There was one cringe worthy moment in a French supermarket where an American woman (presumably a tourist) trying to buy something from the deli counter shouted at the top of her voice "DOESN'T ANYONE HERE SPEAK ENGLISH!" in a derogatory tone ... erm no, they are French, they speak French. I ignored her and carried on with my shopping. Not going to translate for such an obnoxious woman.


Thats exactly how I was acting when I was in India. And when you are saying how you ignored her yet you are able to describe it in perfect English, this makes me wonder whether all those people in India who didn't know English actually did, and ignored me for the same exact reason. If so, that would be yet another example where NT-s put on deceptive social mask. They act like they don't know English while they do.

Well, since I am a naive aspie, this possibility never crossed my mind. I was upset at "how dare they not know English". Only after reading your response, just now, I begin to wonder if they actually doidn't. And if they did, then I was fooled, which is yet another point of anger.

And no, this has nothing to do with an idea that I believe everyone should know English. It has to do with the fact that if I am expecting something, and my expectation is not met, then I get frustrated. Before I came to India, my mom got me to meet American woman who knows a lot about India, so she would tell me what to expect. She told me they speak English, in fact she said "queens English". So thats what I expected. Thats why I got upset when expectations didn't meet.

To give you a totally different example, here in America. As someone who got religious exemption from COVID vaccine, I am supposed to test weekly. I don't want a nose swab test since it can leave a mark on my nose. I want only spit test. Spit test I have to send by mail. The whole last year it was delivered next day. But this year it is no longer the case. So I get upset at the post office and at those test people why I don't get next day results like I am "supposed to".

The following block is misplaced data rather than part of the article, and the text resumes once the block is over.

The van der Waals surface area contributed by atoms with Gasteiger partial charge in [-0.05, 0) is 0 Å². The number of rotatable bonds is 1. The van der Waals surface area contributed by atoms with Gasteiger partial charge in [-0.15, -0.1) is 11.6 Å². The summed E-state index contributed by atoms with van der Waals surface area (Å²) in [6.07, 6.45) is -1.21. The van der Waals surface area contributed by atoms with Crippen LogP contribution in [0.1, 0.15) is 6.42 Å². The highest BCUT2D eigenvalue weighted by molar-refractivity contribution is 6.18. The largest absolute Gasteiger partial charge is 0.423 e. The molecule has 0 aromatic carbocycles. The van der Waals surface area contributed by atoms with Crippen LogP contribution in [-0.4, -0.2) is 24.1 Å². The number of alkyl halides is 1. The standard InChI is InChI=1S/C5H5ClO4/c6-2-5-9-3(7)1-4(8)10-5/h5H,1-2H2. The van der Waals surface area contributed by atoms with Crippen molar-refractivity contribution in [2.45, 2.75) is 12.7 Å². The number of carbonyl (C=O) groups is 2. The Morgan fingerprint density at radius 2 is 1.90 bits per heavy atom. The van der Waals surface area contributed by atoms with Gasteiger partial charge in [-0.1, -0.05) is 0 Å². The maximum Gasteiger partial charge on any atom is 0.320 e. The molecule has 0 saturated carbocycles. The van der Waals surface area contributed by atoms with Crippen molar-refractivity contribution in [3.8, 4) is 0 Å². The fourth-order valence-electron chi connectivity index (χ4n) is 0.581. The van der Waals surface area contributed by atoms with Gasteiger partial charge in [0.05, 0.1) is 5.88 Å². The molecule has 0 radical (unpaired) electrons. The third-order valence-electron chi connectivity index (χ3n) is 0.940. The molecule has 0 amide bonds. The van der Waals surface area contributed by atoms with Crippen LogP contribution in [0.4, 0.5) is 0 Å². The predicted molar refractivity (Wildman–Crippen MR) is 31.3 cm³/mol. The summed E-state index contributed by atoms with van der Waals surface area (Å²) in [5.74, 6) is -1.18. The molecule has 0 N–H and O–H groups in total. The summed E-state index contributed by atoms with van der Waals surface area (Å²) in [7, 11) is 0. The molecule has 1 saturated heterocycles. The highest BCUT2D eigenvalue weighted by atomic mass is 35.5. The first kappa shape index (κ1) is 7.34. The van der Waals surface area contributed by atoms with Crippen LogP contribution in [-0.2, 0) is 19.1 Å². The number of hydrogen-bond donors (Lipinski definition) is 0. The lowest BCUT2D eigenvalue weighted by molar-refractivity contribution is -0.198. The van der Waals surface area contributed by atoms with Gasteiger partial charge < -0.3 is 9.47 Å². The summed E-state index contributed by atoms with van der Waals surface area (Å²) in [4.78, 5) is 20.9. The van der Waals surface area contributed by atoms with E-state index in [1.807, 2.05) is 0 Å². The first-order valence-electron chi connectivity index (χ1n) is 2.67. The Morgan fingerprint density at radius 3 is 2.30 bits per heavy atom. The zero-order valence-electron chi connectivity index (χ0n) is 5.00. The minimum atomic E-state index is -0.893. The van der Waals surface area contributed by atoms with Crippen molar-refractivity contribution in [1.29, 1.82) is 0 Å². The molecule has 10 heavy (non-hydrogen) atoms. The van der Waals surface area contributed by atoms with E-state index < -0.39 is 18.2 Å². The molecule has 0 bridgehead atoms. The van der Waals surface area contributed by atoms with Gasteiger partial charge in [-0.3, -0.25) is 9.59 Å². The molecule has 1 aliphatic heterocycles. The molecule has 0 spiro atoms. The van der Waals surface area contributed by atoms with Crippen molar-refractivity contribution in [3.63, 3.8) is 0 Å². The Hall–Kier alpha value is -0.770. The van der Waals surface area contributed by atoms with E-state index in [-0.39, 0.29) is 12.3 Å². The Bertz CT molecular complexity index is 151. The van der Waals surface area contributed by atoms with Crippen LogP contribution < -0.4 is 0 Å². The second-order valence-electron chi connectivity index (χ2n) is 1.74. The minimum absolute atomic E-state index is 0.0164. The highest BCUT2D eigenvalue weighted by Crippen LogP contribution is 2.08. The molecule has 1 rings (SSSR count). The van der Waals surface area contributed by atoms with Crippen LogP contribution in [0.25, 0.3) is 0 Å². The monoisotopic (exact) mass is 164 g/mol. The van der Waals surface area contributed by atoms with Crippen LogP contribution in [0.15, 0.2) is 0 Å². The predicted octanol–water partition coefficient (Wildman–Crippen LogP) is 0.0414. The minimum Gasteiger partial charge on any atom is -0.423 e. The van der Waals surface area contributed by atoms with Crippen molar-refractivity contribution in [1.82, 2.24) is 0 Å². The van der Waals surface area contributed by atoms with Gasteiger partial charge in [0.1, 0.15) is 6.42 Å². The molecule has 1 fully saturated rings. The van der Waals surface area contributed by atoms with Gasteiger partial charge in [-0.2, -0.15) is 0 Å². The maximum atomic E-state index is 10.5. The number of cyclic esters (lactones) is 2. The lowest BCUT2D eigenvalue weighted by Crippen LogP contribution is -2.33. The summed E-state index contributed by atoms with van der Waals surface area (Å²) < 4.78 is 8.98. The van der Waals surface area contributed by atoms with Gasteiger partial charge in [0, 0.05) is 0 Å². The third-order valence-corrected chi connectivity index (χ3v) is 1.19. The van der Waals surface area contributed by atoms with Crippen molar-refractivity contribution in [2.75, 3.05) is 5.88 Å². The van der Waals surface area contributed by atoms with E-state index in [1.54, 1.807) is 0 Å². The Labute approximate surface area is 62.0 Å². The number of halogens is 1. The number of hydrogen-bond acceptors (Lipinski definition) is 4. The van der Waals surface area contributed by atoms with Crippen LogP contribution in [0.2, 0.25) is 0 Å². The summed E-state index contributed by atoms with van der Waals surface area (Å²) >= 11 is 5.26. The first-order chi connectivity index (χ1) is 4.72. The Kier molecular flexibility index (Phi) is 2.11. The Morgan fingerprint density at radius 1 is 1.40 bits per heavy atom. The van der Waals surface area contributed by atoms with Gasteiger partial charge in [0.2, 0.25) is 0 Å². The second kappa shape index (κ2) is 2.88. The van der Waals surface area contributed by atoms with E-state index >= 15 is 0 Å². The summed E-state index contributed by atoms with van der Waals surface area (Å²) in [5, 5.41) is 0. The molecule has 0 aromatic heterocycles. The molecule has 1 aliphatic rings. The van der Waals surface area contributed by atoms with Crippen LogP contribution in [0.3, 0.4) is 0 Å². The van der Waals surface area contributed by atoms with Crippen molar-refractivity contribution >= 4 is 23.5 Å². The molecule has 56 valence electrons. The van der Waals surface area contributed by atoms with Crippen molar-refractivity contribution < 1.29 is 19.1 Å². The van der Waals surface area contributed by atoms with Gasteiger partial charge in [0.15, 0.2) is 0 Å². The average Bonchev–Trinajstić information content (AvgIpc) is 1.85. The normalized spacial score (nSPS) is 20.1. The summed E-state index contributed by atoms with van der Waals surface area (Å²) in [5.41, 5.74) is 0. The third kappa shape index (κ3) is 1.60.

But am I really "supposed" to get it next day? No. For one thing, the shipment is free. Which is already a big favor. With everything other than this, to get it delivered in 5 days I have to pay, for 2 days I have to pay a lot of extra, for next day a lot more extra. And, secondly, in nothing they wrote they ever promised next day results. I think they said 3 business days or something like that.

But you see, since I was getting it next day the whole last year without fail, that is what I am used to, and thats why I get upset when its not the case. Because you see, if I didn't have an expectation that it will be next day, I would have planned ahead of time. But because I do have that expectation, I didn't. And you can't really fault me for not planning ahead of time because, given that I have to take it weekly, the results become irrelevant if I took it too many days in the past. So if I take it 3 business days before Monday, which would be Tuesday the week before, would it even be relevant for the week I am taking it for?

In any case, the point I am trying to say is that my anger at the post office for them not delivering it next day and my anger in India for them not speeking English is very similar. And since you knew English yet didn't help out the woman in France pretending that you didn't, maybe people in India also just pretended not to know it? And if so, could it be that the people at the post office were pretending too? I was screaming at the post office how I might lose my job, but they were saying they can't do anything about it without even showing any concern for even a second. Were they truly oblivious to my situation, or were they purposely acting the way they did just cause I was rude (kind of like you did in France)?



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26 Sep 2022, 9:28 am

Because English is the international language of business.